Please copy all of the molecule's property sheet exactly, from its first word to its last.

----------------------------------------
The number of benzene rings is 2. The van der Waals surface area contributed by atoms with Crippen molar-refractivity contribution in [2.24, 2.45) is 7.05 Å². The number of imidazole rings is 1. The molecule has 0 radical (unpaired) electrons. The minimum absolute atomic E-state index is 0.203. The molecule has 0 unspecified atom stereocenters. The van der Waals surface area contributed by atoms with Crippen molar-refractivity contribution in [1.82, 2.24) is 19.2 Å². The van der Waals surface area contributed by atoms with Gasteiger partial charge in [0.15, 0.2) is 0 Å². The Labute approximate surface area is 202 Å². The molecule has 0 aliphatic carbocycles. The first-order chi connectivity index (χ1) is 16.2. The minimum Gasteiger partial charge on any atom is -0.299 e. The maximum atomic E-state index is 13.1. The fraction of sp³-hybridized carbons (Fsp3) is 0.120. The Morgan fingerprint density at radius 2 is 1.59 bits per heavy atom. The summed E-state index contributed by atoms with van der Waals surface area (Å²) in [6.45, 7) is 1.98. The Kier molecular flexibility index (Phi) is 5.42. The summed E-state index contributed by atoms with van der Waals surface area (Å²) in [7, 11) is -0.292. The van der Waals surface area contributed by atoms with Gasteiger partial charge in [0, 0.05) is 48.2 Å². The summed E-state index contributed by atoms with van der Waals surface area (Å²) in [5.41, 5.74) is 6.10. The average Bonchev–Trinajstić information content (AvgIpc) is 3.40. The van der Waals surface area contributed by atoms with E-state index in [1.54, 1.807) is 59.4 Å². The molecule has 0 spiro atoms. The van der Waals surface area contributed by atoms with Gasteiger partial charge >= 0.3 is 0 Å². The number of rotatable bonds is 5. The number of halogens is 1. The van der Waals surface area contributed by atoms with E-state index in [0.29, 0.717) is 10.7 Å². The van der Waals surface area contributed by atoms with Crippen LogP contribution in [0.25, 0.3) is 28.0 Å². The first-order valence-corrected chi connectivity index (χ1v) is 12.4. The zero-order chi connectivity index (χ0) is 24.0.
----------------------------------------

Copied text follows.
The number of benzene rings is 2. The van der Waals surface area contributed by atoms with Crippen molar-refractivity contribution in [2.24, 2.45) is 7.05 Å². The number of imidazole rings is 1. The molecule has 0 radical (unpaired) electrons. The minimum absolute atomic E-state index is 0.203. The molecule has 0 unspecified atom stereocenters. The van der Waals surface area contributed by atoms with Crippen molar-refractivity contribution in [1.82, 2.24) is 19.2 Å². The van der Waals surface area contributed by atoms with Gasteiger partial charge in [0.15, 0.2) is 0 Å². The Labute approximate surface area is 202 Å². The molecule has 0 aliphatic carbocycles. The first-order chi connectivity index (χ1) is 16.2. The minimum Gasteiger partial charge on any atom is -0.299 e. The maximum atomic E-state index is 13.1. The fraction of sp³-hybridized carbons (Fsp3) is 0.120. The Morgan fingerprint density at radius 2 is 1.59 bits per heavy atom. The summed E-state index contributed by atoms with van der Waals surface area (Å²) in [6.45, 7) is 1.98. The Kier molecular flexibility index (Phi) is 5.42. The summed E-state index contributed by atoms with van der Waals surface area (Å²) in [7, 11) is -0.292. The van der Waals surface area contributed by atoms with Gasteiger partial charge in [0, 0.05) is 48.2 Å². The summed E-state index contributed by atoms with van der Waals surface area (Å²) in [5.41, 5.74) is 6.10. The average Bonchev–Trinajstić information content (AvgIpc) is 3.40. The van der Waals surface area contributed by atoms with E-state index in [1.54, 1.807) is 59.4 Å². The molecule has 0 spiro atoms. The van der Waals surface area contributed by atoms with Gasteiger partial charge >= 0.3 is 0 Å². The number of rotatable bonds is 5. The number of halogens is 1. The van der Waals surface area contributed by atoms with E-state index in [0.29, 0.717) is 10.7 Å². The van der Waals surface area contributed by atoms with Crippen LogP contribution in [0.25, 0.3) is 28.0 Å². The first-order valence-corrected chi connectivity index (χ1v) is 12.4. The zero-order chi connectivity index (χ0) is 24.0.